Could you cite any sources that show/verify that? Not trying to be a smartass, but I’ve been seriously considering a new smartphone to replace my Galaxy Nexus and the camera is one of the most important features for me. From what I’ve seen, not a single site out there would put the N5’s camera over the iPhone 5S, GS5, Z1 or Z2, M8, or LG G2. So if you can cite a credible source that supports your statement, I would appreciate it.

      • Fulaman

        04/13/2014 at 5:40 pm

        Here is Nexus 5 vs. iphone 5s Camera. I think that is all you need for proof:

        • Robert

          04/13/2014 at 5:49 pm

          The Nexus 5 isn’t bad, but it appears that for flash photography and anything requiring fast auto focus (which seems to be most of my pictures since little Sophia moves like lightening) the iPhone 5S. Though the Nexus 5 camera isn’t bad. However, it still seems like the Galaxy S5 would trump both of them.

          • Fulaman

            04/13/2014 at 5:52 pm

            Auto-focus speed has been improved since 4.4.2 for flash photography yes iphone 5s is better, but without flash for low light photos, the Nexus 5 is better due to the OIS. The Nexus 5 Camera is great, but you are right. The Galaxy S5 blows both out of the water…why? The Galaxy S4 Camera (predecessor to the Galaxy S5) was already better than both the iphone 5S and Nexus 5. The Nexus 5 and iphone 5S camera are about on par. But Samsung GS5 has a better Camera. Though does that warrant it’s $300 price difference over the Nexus 5?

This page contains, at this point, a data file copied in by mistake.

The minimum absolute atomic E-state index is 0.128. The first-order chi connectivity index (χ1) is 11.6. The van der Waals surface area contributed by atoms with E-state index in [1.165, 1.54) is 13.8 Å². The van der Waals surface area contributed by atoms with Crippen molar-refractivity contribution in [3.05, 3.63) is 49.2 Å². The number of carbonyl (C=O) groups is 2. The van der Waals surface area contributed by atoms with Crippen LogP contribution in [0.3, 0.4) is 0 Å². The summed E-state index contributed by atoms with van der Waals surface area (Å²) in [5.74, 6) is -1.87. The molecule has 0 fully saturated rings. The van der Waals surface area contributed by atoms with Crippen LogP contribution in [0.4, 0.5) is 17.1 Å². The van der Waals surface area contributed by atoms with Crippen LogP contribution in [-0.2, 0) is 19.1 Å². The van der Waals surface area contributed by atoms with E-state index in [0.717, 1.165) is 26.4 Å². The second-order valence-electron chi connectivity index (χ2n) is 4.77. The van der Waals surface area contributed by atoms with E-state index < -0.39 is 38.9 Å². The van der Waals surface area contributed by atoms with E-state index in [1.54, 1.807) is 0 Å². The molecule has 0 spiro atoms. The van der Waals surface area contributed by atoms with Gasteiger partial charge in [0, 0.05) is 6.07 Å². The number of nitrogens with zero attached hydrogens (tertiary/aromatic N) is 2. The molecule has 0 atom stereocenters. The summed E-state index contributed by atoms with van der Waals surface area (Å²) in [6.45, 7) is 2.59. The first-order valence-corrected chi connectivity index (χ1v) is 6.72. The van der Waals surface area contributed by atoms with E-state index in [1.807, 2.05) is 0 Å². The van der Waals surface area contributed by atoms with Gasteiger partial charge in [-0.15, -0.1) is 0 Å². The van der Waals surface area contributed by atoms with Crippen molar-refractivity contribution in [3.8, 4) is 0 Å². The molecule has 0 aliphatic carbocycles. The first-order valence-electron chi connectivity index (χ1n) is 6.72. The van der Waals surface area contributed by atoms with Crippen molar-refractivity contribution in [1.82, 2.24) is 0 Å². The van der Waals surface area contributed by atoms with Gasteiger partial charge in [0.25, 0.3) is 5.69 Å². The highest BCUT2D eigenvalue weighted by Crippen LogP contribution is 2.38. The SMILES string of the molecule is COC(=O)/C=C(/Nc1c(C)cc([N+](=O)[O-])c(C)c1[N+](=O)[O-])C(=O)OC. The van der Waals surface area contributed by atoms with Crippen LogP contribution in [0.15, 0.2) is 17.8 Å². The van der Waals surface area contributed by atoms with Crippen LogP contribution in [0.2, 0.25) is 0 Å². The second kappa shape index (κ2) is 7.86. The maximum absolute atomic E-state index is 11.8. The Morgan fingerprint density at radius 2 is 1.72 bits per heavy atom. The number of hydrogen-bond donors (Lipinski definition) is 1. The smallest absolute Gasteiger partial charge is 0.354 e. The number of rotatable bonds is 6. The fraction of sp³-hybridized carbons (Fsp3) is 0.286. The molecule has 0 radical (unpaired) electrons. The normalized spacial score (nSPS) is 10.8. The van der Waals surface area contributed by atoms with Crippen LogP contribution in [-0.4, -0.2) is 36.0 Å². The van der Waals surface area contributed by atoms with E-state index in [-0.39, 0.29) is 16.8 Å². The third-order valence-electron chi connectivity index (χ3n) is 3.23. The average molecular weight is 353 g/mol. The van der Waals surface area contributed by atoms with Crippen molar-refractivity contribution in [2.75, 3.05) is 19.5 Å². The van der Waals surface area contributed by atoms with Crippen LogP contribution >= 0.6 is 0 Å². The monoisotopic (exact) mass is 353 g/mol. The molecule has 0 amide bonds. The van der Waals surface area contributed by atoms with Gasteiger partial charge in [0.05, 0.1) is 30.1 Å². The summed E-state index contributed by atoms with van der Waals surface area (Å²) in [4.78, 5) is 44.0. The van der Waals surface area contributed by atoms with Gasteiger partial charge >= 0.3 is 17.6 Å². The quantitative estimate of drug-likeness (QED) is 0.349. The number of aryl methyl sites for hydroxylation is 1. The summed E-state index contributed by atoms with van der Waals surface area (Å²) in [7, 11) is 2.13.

• Robert

          06/16/2014 at 7:45 pm

          It wouldn’t let me comment to your comment, but I think it does warrant $300 more (well…$260 more than the 32gb version which I would have to get since the Nexus lacks SD support). I mean the Galaxy S5 is superior to the Nexus 5 in nearly every way and I wouldn’t really need to buy a dedicated digital camera. The only downside is the lack of updates, but heck, I disabled my Galaxy Nexus from getting updates past 4.1.2 because originally the one they pushed out after that completely boned the phone for a while. So being cutting edge Android isn’t always a good thing anyway. Still haven’t pulled the trigger, but getting very close.

  3. David Bowline

    03/25/2014 at 6:19 pm